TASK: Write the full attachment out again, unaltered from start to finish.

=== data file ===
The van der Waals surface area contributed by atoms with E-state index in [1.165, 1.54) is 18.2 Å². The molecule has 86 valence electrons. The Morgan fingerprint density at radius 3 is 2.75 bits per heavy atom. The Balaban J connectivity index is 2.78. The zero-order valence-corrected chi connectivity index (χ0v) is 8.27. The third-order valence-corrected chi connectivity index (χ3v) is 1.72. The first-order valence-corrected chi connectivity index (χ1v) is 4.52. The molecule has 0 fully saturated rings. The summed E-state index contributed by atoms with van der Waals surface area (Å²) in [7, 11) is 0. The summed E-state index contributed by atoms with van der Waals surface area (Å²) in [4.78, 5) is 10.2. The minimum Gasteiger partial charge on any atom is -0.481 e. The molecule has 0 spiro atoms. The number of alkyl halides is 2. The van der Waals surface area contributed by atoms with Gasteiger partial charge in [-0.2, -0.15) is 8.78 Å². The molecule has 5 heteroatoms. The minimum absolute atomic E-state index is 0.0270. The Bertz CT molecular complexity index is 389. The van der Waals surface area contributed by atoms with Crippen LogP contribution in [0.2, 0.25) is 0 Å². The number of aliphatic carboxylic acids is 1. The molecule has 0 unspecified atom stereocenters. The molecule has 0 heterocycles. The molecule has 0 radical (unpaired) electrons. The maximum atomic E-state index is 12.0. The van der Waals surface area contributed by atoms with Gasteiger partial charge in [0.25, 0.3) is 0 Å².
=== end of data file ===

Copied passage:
The van der Waals surface area contributed by atoms with E-state index in [1.165, 1.54) is 18.2 Å². The molecule has 86 valence electrons. The Morgan fingerprint density at radius 3 is 2.75 bits per heavy atom. The Balaban J connectivity index is 2.78. The zero-order valence-corrected chi connectivity index (χ0v) is 8.27. The third-order valence-corrected chi connectivity index (χ3v) is 1.72. The first-order valence-corrected chi connectivity index (χ1v) is 4.52. The molecule has 0 fully saturated rings. The summed E-state index contributed by atoms with van der Waals surface area (Å²) in [7, 11) is 0. The summed E-state index contributed by atoms with van der Waals surface area (Å²) in [4.78, 5) is 10.2. The minimum Gasteiger partial charge on any atom is -0.481 e. The molecule has 0 spiro atoms. The number of alkyl halides is 2. The van der Waals surface area contributed by atoms with Gasteiger partial charge in [-0.2, -0.15) is 8.78 Å². The molecule has 5 heteroatoms. The minimum absolute atomic E-state index is 0.0270. The Bertz CT molecular complexity index is 389. The van der Waals surface area contributed by atoms with Crippen LogP contribution in [0.2, 0.25) is 0 Å². The number of aliphatic carboxylic acids is 1. The molecule has 0 unspecified atom stereocenters. The molecule has 0 heterocycles. The molecule has 0 radical (unpaired) electrons. The maximum atomic E-state index is 12.0. The van der Waals surface area contributed by atoms with Gasteiger partial charge in [0.25, 0.3) is 0 Å².